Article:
What does it take to run 26.2 miles? A lot of training, fortitude, and the right nutrition. Running gurus stress the importance of protein when training for a marathon, but often suggest animal-based sources as a means of getting it. Living vegetarian or vegan doesn’t mean you have to forsake your love of running: it just means you may have to get creative with your pre-run menus.
The Protein Problem – And Why It Isn’t
Your body needs protein to build muscle, which is crucial to having the stamina and strength necessary to run a marathon. If your body doesn’t get enough protein while engaging in high-energy activities like training for a marathon, it’ll pull protein from your muscles to burn as extra energy. If you’re eating a nutritionally solid diet, you probably get all the protein you need to maintain your body’s muscle mass with enough left to spare to build up some extra muscle.
Aside from maintaining and building muscle, the reason many fitness and running experts tout protein as the way to go when training for a marathon is because it’s one of the densest forms of caloric energy: a little bit of protein carries the same amount of potential energy as a larger amount of energy from carbohydrates. Simply put: you’d have to eat more pieces of toast to get the same amount of energy as a glob of peanut butter.
Potential energy from protein is also processed differently by the body than potential energy from carbohydrates. Carbohydrates are easily broken down and consumed by the body, whereas protein is more of a long, slow burn. When you’re training for a marathon without using animal-based food sources, you need to eat more frequently to compensate for that lack of slow-burning energy.
What to Eat Before Running
Vegan and vegetarian runners can listen to the running experts on this one: carbohydrates are where it’s at. Carb-loading, the process of eating extra carbohydrates before engaging in strenuous physical activity, is the best way for vegans and vegetarians to get the energy needed to run a marathon.
The type of carbohydrates you eat matter. Sugars from fruit provide a quick jolt of energy, while some runners find that the carbohydrates found in starchy grains like bread are too bulky on their stomach to allow them to run comfortably.
Many vegetarian and vegan runners, like Alina Zavatsky of Vegan Runner Eats, swear by dates as the perfect pre-marathon meal. A handful of dates provides all the energy you’ll need to run the first 5 to 10 miles. Supplement the dates with a little bit of protein and extra sugar from peanut butter (or eggs, if you’re a vegetarian and not a vegan).
What Vegans and Vegetarians Eat While Running
Most marathoners need to eat while running: it’s just a fact of life. But veggie marathoners really need to keep their energy up while in the middle of a marathon. Again, dates are recommended for their quick energy jolt: some veggie and vegan runners even make their own energy paste or “goo” by mixing a source of protein, carbohydrates, potassium and electrolytes – which is basically protein, sugar, potassium and salt. Peanut butter, date syrup, molasses and salt are good foundations of a squeezable goo you can grab and go on your marathon.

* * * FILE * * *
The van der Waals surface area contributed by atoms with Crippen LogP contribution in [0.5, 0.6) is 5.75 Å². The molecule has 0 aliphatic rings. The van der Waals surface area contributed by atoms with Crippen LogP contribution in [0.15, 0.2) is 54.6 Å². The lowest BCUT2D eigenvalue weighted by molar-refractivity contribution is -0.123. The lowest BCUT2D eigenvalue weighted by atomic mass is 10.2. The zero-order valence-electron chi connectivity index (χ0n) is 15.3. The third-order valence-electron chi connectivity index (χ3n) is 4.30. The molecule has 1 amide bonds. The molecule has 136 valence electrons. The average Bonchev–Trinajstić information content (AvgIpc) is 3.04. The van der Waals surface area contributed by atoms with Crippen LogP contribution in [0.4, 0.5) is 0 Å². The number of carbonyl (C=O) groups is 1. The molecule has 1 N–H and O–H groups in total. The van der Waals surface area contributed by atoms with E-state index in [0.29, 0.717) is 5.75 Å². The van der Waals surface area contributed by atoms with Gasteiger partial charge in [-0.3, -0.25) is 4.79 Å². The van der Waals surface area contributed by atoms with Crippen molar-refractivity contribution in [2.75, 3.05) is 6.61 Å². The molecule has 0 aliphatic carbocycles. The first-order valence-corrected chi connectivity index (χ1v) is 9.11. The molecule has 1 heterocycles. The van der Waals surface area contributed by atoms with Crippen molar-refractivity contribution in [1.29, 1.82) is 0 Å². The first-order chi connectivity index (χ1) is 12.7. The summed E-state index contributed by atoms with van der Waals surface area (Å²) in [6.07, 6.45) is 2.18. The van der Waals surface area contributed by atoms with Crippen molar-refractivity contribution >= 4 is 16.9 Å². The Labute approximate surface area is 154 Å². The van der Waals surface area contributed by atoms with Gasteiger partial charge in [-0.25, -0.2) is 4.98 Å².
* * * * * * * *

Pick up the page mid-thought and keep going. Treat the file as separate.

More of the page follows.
Other options for mid-marathon snacking include fruit leather and salted raisins. Anything that gets your blood sugar up and keeps your salt replenished is a good bet for a mid-marathon snack. Avoid trail mix, because while peanuts are packed with protein, they’re also a choking hazard and trying to spoon it into your mouth can cost you precious minutes on your time.
The Power of Hydration
Perhaps even more important than what you eat while training for and running a marathon is what you drink: water is great, but it won’t replenish the salt your body loses from running such a long distance. Sugary sports drinks are an option, as they contain salt, but they might not be veggie-friendly depending on the dyes used – even then, they aren’t the most healthy or balanced option. Mix your own electrolyte solution by mixing maple syrup and salt with your water. The individual ratios needed vary from person to person, so test any mixture you decide on while training and far in advance of your goal race. If you’re not staying hydrated and not getting the right sugar and salt mixture, you’ll feel fatigued and foggy-headed after a race.
Commercially available electrolyte tablets and gels to mix with water also exist, but not all of them are vegan. Check the ingredient list and ask the manufacturer about any questionable sources. Many veggie runners find these to be perfectly valid options, and they take the guesswork out of staying well-hydrated.
What Do Veggie Marathoners Eat?
Veggie marathoners eat what they need to fuel their bodies for a high-intensity, endurance activity. Plenty of carbohydrates at regular intervals mixed with vegetable-based proteins found in a nutritionally solid diet keep your body primed and ready to run. Staying hydrated is part of the health and nutrition of running. As always, speak to your doctor or nutritionist before altering your diet and embarking on a marathon training program; they can advise you of any requirements specific to your individual body and needs.